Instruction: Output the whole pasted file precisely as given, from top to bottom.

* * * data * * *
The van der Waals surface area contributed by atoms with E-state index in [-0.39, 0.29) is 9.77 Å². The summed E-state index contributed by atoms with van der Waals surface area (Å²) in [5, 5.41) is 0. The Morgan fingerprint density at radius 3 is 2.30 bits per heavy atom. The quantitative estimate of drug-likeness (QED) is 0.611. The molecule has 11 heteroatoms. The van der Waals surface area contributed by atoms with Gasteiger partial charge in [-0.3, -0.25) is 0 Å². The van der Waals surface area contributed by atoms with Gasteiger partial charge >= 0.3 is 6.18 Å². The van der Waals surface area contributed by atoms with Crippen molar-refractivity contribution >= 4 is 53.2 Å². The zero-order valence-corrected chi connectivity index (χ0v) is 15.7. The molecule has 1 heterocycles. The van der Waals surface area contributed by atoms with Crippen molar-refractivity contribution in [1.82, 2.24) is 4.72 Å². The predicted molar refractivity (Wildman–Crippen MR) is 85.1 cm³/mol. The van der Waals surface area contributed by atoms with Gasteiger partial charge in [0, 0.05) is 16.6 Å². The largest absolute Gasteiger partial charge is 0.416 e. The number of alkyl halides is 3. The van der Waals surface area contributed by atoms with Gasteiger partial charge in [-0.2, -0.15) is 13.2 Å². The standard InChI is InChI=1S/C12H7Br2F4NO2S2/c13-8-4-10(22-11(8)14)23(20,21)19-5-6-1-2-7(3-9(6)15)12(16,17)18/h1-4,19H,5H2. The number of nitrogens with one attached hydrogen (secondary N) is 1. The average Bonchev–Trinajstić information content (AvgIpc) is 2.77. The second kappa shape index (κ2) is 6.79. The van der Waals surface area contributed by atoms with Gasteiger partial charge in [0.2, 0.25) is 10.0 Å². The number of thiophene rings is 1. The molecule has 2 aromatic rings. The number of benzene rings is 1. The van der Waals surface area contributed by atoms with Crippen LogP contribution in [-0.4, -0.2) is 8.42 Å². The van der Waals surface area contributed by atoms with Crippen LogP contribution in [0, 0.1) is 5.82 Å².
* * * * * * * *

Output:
The van der Waals surface area contributed by atoms with E-state index in [-0.39, 0.29) is 9.77 Å². The summed E-state index contributed by atoms with van der Waals surface area (Å²) in [5, 5.41) is 0. The Morgan fingerprint density at radius 3 is 2.30 bits per heavy atom. The quantitative estimate of drug-likeness (QED) is 0.611. The molecule has 11 heteroatoms. The van der Waals surface area contributed by atoms with Gasteiger partial charge in [-0.3, -0.25) is 0 Å². The van der Waals surface area contributed by atoms with Gasteiger partial charge >= 0.3 is 6.18 Å². The van der Waals surface area contributed by atoms with Crippen molar-refractivity contribution >= 4 is 53.2 Å². The zero-order valence-corrected chi connectivity index (χ0v) is 15.7. The molecule has 1 heterocycles. The van der Waals surface area contributed by atoms with Crippen molar-refractivity contribution in [1.82, 2.24) is 4.72 Å². The predicted molar refractivity (Wildman–Crippen MR) is 85.1 cm³/mol. The van der Waals surface area contributed by atoms with Gasteiger partial charge in [0, 0.05) is 16.6 Å². The largest absolute Gasteiger partial charge is 0.416 e. The number of alkyl halides is 3. The van der Waals surface area contributed by atoms with Gasteiger partial charge in [-0.2, -0.15) is 13.2 Å². The standard InChI is InChI=1S/C12H7Br2F4NO2S2/c13-8-4-10(22-11(8)14)23(20,21)19-5-6-1-2-7(3-9(6)15)12(16,17)18/h1-4,19H,5H2. The number of nitrogens with one attached hydrogen (secondary N) is 1. The average Bonchev–Trinajstić information content (AvgIpc) is 2.77. The second kappa shape index (κ2) is 6.79. The van der Waals surface area contributed by atoms with Gasteiger partial charge in [0.2, 0.25) is 10.0 Å². The number of thiophene rings is 1. The molecule has 2 aromatic rings. The number of benzene rings is 1. The van der Waals surface area contributed by atoms with Crippen LogP contribution in [-0.4, -0.2) is 8.42 Å². The van der Waals surface area contributed by atoms with Crippen LogP contribution in [0, 0.1) is 5.82 Å².